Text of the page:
Chemotherapy for patients with two favourable subsets of unknown primary carcinoma: Active, but how effective?
Briassoulis, E. Ch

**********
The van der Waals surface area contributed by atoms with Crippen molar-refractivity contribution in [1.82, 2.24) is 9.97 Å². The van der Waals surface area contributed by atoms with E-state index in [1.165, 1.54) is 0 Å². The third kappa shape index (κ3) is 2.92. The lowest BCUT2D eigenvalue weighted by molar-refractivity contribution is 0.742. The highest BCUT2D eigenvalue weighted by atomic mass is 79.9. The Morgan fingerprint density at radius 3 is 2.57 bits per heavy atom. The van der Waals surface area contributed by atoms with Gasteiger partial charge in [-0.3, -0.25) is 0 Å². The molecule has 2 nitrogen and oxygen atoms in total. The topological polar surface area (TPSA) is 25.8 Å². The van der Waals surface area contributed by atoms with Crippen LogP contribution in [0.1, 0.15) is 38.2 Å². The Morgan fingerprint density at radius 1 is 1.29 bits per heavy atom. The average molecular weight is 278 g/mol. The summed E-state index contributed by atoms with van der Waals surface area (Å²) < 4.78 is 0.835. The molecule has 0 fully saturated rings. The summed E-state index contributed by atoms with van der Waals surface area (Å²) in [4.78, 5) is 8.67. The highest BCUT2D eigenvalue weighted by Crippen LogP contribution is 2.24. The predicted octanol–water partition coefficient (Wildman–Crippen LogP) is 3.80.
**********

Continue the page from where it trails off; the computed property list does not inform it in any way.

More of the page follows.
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Carcinoma of unknown primary (CUP) is characterized by dismal patient survival. The outcome of patients with two favourable risk CUP subsets was studied. Eighty patients diagnosed with either midline lymph node metastases (n =33) or peritoneal carcinomatosis (n = 47) were analysed retrospectively. The majority had poorly differentiated adenocarcinoma or undifferentiated carcinoma, treated with platinum-taxane based chemotherapy from 1996 till 2002. Females with peritoneal carcinomatosis also underwent surgical debulking. Objective tumour regression was present in 44% of patients (nodal group 30% versus peritoneal group 53%, p=0.066). Complete responses were seen more often in peritoneal carcinomatosis patients (nodal group 9%, peritoneal group 36%, p = 0.008). At a median follow up of 60 months, median progression-free and overall survival were 5 and 10 months respectively in the nodal group, 7 and 15 months in the peritoneal group. Five-year survival was 7% (nodal group 0% vs. peritoneal group 10%, p = 0.05). Complete responders fared better than non-CR patients. Fewer than four metastatic sites, elevated CA 125, and normal CA 19-9 levels were favourable prognostic factors for survival. Modern combination chemotherapy has satisfactory activity, with a minority of CUP patients enjoying long-term responses. Research efforts towards complete remission consolidation and molecular profiling are imperative. © 2005 Taylor & Francis.
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